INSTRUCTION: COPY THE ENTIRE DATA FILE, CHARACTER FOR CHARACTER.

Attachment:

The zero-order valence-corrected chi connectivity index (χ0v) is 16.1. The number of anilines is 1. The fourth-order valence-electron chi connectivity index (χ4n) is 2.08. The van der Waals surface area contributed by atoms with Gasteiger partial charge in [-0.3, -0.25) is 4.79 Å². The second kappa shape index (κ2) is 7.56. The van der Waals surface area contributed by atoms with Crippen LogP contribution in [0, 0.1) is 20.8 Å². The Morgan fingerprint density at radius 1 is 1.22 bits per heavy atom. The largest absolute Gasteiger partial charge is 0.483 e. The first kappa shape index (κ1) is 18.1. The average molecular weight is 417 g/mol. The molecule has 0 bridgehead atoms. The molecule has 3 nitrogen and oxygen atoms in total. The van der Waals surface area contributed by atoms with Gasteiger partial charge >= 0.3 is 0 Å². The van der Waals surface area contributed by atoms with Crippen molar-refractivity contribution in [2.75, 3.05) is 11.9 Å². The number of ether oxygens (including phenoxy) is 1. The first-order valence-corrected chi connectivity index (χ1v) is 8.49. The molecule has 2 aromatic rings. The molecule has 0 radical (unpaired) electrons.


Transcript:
The zero-order valence-corrected chi connectivity index (χ0v) is 16.1. The number of anilines is 1. The fourth-order valence-electron chi connectivity index (χ4n) is 2.08. The van der Waals surface area contributed by atoms with Gasteiger partial charge in [-0.3, -0.25) is 4.79 Å². The second kappa shape index (κ2) is 7.56. The van der Waals surface area contributed by atoms with Crippen LogP contribution in [0, 0.1) is 20.8 Å². The Morgan fingerprint density at radius 1 is 1.22 bits per heavy atom. The largest absolute Gasteiger partial charge is 0.483 e. The first kappa shape index (κ1) is 18.1. The average molecular weight is 417 g/mol. The molecule has 0 bridgehead atoms. The molecule has 3 nitrogen and oxygen atoms in total. The van der Waals surface area contributed by atoms with Gasteiger partial charge >= 0.3 is 0 Å². The van der Waals surface area contributed by atoms with Crippen molar-refractivity contribution in [2.75, 3.05) is 11.9 Å². The number of ether oxygens (including phenoxy) is 1. The first-order valence-corrected chi connectivity index (χ1v) is 8.49. The molecule has 2 aromatic rings. The molecule has 0 radical (unpaired) electrons.